For patients with serious brain injuries, there's a strong link between sleep patterns and recovery.
A study of 30 patients hospitalized for moderate to severe traumatic brain injuries found that sleep quality and brain function improved in tandem, researchers reportedWednesday in the journal Neurology.
Patients who still had low levels of consciousness and cog...
Because we can never have enough reasons to keep exercising, a new study with mice finds that physical activity not only increases the number of new neurons in the brain, it also subtly changes the shape and workings of these cells in ways that might have implications for memory and even delaying the onset of dementia.
Dr. Uzma Samadani, M.D., Ph.D. is paving the way for new eye-tracking diagnostic measures after a brain injury.
By Amy Sellmer, Huffington Post | August 2, 2017
I had the pleasure of hearing Dr. Uzma Samadani speak at a Minnesota Brain Injury Alliance conference for professionals and was mesmerized by what she had to share regarding eye-tracking and the correlation to brain injury. I couldn’t soak u...
A new study published in PLOS Medicine shows that by improving the classification of patients with traumatic brain injuries, a more accurate diagnosis and prognosis can be made. The results are the product of a collaboration between Karolinska Institutet, Karolinska University Hospital and Helsingfors University Hospital.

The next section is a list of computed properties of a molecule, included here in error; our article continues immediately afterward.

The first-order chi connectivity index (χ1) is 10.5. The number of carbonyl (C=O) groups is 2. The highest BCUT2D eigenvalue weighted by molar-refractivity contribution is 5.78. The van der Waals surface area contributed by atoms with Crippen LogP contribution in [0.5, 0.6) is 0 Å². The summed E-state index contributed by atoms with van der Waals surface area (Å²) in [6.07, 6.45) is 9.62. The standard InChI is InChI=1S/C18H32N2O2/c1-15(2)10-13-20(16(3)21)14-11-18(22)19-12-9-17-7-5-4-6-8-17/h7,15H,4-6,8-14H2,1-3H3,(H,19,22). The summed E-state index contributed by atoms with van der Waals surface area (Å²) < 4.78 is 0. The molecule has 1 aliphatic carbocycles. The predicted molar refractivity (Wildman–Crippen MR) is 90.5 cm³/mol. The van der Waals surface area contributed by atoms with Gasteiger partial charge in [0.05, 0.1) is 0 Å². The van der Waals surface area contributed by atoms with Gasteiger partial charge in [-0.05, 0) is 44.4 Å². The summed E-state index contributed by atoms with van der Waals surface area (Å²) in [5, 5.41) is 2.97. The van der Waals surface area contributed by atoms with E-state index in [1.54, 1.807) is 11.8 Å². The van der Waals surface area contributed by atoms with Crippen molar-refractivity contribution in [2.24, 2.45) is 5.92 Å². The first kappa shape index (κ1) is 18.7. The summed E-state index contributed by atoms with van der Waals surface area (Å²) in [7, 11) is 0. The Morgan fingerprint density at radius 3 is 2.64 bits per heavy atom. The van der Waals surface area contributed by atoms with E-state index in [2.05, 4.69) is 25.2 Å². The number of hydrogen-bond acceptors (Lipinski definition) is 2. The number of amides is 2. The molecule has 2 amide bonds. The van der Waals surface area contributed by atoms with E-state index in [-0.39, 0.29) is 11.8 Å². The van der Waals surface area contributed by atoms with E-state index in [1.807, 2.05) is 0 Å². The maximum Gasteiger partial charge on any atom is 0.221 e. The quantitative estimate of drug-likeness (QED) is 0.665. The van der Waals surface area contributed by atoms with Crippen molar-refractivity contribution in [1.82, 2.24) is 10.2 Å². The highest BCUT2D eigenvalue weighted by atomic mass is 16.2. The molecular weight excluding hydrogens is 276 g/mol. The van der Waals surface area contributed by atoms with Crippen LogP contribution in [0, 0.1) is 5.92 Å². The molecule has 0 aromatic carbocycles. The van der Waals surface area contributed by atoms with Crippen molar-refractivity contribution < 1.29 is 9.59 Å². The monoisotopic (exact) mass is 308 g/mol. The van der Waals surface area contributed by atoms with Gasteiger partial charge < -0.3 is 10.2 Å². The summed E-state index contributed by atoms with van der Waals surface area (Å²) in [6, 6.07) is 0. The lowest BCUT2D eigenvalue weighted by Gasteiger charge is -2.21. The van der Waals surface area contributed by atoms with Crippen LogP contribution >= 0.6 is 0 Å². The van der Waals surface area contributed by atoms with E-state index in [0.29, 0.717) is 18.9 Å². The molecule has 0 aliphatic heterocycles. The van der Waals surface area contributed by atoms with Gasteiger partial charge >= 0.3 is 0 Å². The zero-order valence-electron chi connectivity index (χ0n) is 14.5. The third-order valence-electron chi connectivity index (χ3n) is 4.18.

Dr. Ann McKee, a neuropathologist, has examined the brains of 202 deceased football players. A broad survey of her findings was published on Tuesday in The Journal of the American Medical Association. Of the 202 players, 111 of them played in the N.F.L. — and 110 of those were found to have chronic traumatic encephalopathy, or C.T.E., the degenerative disease believed to be caused by repeated blow...
Football teams of the future — even high school squads on limited budgets — may someday have a new tool to check players for brain injuries. It’s a special form of headgear, packed with sensors that read the brain waves of athletes after they come off the field, thus detecting changes caused by the trauma of hard knocks.
Cohen Veterans Bioscience and the American College of Radiology today announced the creation of the first Traumatic Brain Injury (TBI) Imaging Reference Library. The library will be essential to the development of effective clinical imaging tools for diagnosing and managing patients with mild TBI.
In research published in Scientific Reports on May 8, Rutgers scientists discovered that lithium – used as a mood stabilizer and to treat depression and bipolar disorder – and rapamycin, a treatment for some forms of cancer, protected nerve cells in the brain and stopped the chemical glutamate from sending signals to other cells and creating further brain cell damage.
Repeated head impact (RHI) exposure predicts higher later-life plasma total-tau (t-tau) concentrations in former professional football players, suggesting that t-tau could be a candidate screening biomarker for chronic traumatic encephalopathy (CTE).